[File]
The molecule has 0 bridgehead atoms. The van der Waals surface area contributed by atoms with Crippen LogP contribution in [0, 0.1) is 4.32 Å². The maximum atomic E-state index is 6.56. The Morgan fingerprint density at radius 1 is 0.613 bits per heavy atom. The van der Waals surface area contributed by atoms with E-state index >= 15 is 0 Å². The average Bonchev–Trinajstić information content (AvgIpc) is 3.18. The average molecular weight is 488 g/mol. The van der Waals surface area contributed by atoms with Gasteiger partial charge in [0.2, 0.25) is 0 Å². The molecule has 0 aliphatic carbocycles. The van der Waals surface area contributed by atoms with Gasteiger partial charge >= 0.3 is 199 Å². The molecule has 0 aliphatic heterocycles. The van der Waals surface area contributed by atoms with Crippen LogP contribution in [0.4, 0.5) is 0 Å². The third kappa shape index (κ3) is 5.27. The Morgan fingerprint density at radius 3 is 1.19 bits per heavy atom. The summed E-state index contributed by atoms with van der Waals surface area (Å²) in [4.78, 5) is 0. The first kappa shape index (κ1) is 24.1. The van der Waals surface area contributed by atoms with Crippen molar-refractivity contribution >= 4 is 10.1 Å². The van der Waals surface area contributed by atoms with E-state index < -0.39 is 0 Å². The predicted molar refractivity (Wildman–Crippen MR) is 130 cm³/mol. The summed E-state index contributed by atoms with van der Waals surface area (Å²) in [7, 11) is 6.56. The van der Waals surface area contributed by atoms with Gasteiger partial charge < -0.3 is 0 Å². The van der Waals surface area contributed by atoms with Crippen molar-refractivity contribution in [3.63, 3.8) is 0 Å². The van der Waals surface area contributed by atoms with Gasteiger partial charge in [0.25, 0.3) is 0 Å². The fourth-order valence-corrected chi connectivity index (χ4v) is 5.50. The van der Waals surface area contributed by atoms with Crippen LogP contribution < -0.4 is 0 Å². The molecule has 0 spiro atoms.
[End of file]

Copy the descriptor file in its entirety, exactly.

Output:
The molecule has 0 bridgehead atoms. The van der Waals surface area contributed by atoms with Crippen LogP contribution in [0, 0.1) is 4.32 Å². The maximum atomic E-state index is 6.56. The Morgan fingerprint density at radius 1 is 0.613 bits per heavy atom. The van der Waals surface area contributed by atoms with E-state index >= 15 is 0 Å². The average Bonchev–Trinajstić information content (AvgIpc) is 3.18. The average molecular weight is 488 g/mol. The van der Waals surface area contributed by atoms with Gasteiger partial charge in [0.2, 0.25) is 0 Å². The molecule has 0 aliphatic carbocycles. The van der Waals surface area contributed by atoms with Gasteiger partial charge >= 0.3 is 199 Å². The molecule has 0 aliphatic heterocycles. The van der Waals surface area contributed by atoms with Crippen LogP contribution in [0.4, 0.5) is 0 Å². The third kappa shape index (κ3) is 5.27. The Morgan fingerprint density at radius 3 is 1.19 bits per heavy atom. The summed E-state index contributed by atoms with van der Waals surface area (Å²) in [4.78, 5) is 0. The first kappa shape index (κ1) is 24.1. The van der Waals surface area contributed by atoms with Crippen molar-refractivity contribution >= 4 is 10.1 Å². The van der Waals surface area contributed by atoms with E-state index < -0.39 is 0 Å². The predicted molar refractivity (Wildman–Crippen MR) is 130 cm³/mol. The summed E-state index contributed by atoms with van der Waals surface area (Å²) in [7, 11) is 6.56. The van der Waals surface area contributed by atoms with Gasteiger partial charge < -0.3 is 0 Å². The van der Waals surface area contributed by atoms with Crippen molar-refractivity contribution in [3.63, 3.8) is 0 Å². The van der Waals surface area contributed by atoms with Gasteiger partial charge in [0.25, 0.3) is 0 Å². The fourth-order valence-corrected chi connectivity index (χ4v) is 5.50. The van der Waals surface area contributed by atoms with Crippen LogP contribution < -0.4 is 0 Å². The molecule has 0 spiro atoms.